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Revista Brasileira de Anestesiologia

Print version ISSN 0034-7094On-line version ISSN 1806-907X


MORAIS, Bruno Salomé de et al. Accidental subarachnoid administration of 4 mg of morphine: case report. Rev. Bras. Anestesiol. [online]. 2008, vol.58, n.2, pp.160-164. ISSN 0034-7094.

BACKGROUND AND OBJECTIVES: The subarachnoid administration of morphine is a well-established anesthetic technique of postoperative analgesia due to its efficacy, safety and low cost. The objective of this paper was to report the accidental subarachnoid administration of 4 mg of morphine complicated by atrial fibrillation after administration of naloxone. CASE REPORT: A 45-year old male patient with 75 kg, 1.72 m, physical status ASA II, hypertensive, was scheduled for reconstruction of the anterior cruciate ligament of the left knee. After spinal anesthesia, it was noticed that the vial of morphine had been changed resulting in the accidental subarachnoid administration of 4 mg of morphine (0.4 mL of the 10 mg vial). Respiratory rate varied from 12 to 16 bpm and the patient remained hemodynamically stable without intraoperative complaints. Thirty minutes after admission to the post-anesthesia recovery unit the patient developed vomiting and diaphoresis being treated with 0.4 mg of naloxone followed by continuous infusion of 0.2 mg.h-1 until the symptoms had subsided. Continuous naloxone infusion was maintained in the Intensive Care Unit (ICU), where blood pressure, heart rate, respiratory rate and oxygen saturation were monitored as well as the presence of nausea, pruritus, vomiting, sedation, pain and urinary retention. Two hours after arriving at the ICU the patient developed acute atrial fibrillation without hemodynamic instability. Sinus rhythm was reestablished after the administration of 150 mg of amiodarone and discontinuation of the naloxone infusion. During the following 18 hours the patient remained hemodynamically stable and did not experience any other intercurrence until his discharge from the hospital. CONCLUSIONS: The present report is an alert for the risk of inadvertently switching of drugs during anesthesia, stressing the importance of referring patients being treated for opiate overdose to the ICU, due to the potential adverse reactions.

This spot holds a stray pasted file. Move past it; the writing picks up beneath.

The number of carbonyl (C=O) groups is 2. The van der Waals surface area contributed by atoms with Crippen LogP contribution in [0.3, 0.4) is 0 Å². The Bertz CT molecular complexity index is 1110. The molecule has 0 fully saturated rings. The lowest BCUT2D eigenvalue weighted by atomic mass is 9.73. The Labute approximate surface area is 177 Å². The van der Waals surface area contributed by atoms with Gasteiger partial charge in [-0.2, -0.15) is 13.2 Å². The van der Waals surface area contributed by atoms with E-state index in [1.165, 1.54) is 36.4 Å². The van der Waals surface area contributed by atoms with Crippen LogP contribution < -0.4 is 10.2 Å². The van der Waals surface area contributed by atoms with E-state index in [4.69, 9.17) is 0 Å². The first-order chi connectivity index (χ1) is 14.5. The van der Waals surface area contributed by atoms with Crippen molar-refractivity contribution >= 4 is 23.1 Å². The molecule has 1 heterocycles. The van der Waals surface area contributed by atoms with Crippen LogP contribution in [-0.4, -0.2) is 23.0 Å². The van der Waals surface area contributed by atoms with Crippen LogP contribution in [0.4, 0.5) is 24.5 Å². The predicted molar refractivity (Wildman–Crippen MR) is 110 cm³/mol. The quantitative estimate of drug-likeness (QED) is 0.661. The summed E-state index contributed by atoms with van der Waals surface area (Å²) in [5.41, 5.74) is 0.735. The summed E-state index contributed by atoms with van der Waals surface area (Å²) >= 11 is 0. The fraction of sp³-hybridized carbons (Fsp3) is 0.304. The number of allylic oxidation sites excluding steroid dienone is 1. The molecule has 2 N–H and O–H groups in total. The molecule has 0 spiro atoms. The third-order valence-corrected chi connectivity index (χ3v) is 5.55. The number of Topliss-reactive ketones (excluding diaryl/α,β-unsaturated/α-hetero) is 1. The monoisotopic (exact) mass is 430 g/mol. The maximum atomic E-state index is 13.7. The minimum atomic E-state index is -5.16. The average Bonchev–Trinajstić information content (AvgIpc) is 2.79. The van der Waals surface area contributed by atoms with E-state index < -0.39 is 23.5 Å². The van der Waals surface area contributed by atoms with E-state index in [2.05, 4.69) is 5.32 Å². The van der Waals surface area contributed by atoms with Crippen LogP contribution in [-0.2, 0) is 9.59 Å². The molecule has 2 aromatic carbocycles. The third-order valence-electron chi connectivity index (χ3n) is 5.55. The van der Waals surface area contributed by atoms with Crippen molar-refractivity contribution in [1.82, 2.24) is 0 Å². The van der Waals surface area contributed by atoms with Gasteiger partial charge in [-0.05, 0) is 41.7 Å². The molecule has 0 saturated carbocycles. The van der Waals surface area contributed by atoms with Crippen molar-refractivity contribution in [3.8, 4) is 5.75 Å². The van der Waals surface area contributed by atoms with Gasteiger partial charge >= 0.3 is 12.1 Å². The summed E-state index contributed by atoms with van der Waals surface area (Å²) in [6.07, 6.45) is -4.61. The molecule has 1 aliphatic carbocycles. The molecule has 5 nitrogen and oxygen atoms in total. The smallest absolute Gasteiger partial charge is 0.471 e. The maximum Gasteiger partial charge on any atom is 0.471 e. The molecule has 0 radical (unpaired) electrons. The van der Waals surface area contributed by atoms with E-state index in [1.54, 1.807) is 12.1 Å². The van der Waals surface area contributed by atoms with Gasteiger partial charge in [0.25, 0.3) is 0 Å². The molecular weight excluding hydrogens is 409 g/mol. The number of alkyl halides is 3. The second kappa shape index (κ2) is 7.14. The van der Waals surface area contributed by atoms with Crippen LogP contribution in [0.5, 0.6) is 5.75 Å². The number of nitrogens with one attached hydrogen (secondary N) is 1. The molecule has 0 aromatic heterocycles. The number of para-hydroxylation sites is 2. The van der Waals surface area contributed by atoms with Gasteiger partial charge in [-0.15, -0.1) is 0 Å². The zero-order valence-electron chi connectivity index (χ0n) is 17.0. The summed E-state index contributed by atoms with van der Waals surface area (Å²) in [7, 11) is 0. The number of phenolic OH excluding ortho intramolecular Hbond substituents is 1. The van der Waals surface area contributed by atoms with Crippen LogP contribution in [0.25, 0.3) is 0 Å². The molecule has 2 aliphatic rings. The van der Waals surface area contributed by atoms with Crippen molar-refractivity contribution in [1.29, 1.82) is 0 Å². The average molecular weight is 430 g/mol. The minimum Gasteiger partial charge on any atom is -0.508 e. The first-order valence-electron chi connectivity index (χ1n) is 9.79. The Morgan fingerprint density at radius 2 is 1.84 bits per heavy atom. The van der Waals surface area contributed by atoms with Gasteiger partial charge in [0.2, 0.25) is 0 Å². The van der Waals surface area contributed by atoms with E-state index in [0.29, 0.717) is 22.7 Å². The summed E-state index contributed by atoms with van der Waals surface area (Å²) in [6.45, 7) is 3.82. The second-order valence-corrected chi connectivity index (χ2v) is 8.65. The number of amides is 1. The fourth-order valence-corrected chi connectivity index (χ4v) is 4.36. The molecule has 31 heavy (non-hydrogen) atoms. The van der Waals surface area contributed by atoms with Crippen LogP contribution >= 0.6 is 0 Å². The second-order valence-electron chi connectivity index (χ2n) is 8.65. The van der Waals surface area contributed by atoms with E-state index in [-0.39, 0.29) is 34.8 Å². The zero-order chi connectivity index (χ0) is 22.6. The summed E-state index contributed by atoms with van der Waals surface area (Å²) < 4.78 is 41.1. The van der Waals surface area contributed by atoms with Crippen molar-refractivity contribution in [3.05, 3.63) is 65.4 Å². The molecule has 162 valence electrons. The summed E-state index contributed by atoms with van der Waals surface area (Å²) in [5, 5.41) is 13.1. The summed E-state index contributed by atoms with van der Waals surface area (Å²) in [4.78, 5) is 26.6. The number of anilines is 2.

Keywords : ANALGESICS [morphine]; ANESTHETIC TECHNIQUE, Regional [subarachnoid]; COMPLICATIONS [accidental injection]; COMPLICATIONS [atrial fibrillation].

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